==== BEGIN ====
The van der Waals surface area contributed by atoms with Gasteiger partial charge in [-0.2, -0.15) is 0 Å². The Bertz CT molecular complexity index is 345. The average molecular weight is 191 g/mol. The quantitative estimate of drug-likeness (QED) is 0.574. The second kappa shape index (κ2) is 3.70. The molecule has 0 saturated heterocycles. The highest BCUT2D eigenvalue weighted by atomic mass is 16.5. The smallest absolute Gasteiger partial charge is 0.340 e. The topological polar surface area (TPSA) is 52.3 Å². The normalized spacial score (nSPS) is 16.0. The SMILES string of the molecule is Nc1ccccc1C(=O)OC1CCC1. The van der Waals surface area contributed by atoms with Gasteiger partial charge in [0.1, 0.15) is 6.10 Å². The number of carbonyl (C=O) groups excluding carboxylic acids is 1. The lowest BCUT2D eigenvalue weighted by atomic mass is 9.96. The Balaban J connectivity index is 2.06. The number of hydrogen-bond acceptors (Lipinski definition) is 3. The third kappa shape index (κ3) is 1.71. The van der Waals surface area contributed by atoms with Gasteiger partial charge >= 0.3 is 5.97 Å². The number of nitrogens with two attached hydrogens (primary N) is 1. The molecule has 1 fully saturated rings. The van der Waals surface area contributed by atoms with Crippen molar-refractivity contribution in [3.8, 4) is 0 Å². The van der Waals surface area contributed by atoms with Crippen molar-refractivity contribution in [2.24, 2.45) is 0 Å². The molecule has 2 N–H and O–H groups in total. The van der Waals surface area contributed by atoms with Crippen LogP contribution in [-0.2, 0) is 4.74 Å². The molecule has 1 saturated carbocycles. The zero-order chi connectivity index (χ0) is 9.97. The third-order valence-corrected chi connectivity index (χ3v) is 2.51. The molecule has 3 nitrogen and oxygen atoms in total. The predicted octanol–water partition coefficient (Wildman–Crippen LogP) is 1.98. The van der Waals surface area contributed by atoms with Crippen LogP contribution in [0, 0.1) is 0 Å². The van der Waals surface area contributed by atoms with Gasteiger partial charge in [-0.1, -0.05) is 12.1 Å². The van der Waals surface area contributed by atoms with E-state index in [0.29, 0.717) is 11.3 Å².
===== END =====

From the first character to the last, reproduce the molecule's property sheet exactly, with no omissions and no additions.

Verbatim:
The van der Waals surface area contributed by atoms with Gasteiger partial charge in [-0.2, -0.15) is 0 Å². The Bertz CT molecular complexity index is 345. The average molecular weight is 191 g/mol. The quantitative estimate of drug-likeness (QED) is 0.574. The second kappa shape index (κ2) is 3.70. The molecule has 0 saturated heterocycles. The highest BCUT2D eigenvalue weighted by atomic mass is 16.5. The smallest absolute Gasteiger partial charge is 0.340 e. The topological polar surface area (TPSA) is 52.3 Å². The normalized spacial score (nSPS) is 16.0. The SMILES string of the molecule is Nc1ccccc1C(=O)OC1CCC1. The van der Waals surface area contributed by atoms with Gasteiger partial charge in [0.1, 0.15) is 6.10 Å². The number of carbonyl (C=O) groups excluding carboxylic acids is 1. The lowest BCUT2D eigenvalue weighted by atomic mass is 9.96. The Balaban J connectivity index is 2.06. The number of hydrogen-bond acceptors (Lipinski definition) is 3. The third kappa shape index (κ3) is 1.71. The van der Waals surface area contributed by atoms with Gasteiger partial charge >= 0.3 is 5.97 Å². The number of nitrogens with two attached hydrogens (primary N) is 1. The molecule has 1 fully saturated rings. The van der Waals surface area contributed by atoms with Crippen molar-refractivity contribution in [3.8, 4) is 0 Å². The van der Waals surface area contributed by atoms with Crippen molar-refractivity contribution in [2.24, 2.45) is 0 Å². The molecule has 2 N–H and O–H groups in total. The van der Waals surface area contributed by atoms with Crippen LogP contribution in [-0.2, 0) is 4.74 Å². The molecule has 1 saturated carbocycles. The zero-order chi connectivity index (χ0) is 9.97. The third-order valence-corrected chi connectivity index (χ3v) is 2.51. The molecule has 3 nitrogen and oxygen atoms in total. The predicted octanol–water partition coefficient (Wildman–Crippen LogP) is 1.98. The van der Waals surface area contributed by atoms with Crippen LogP contribution in [0, 0.1) is 0 Å². The van der Waals surface area contributed by atoms with Gasteiger partial charge in [-0.1, -0.05) is 12.1 Å². The van der Waals surface area contributed by atoms with E-state index in [0.29, 0.717) is 11.3 Å².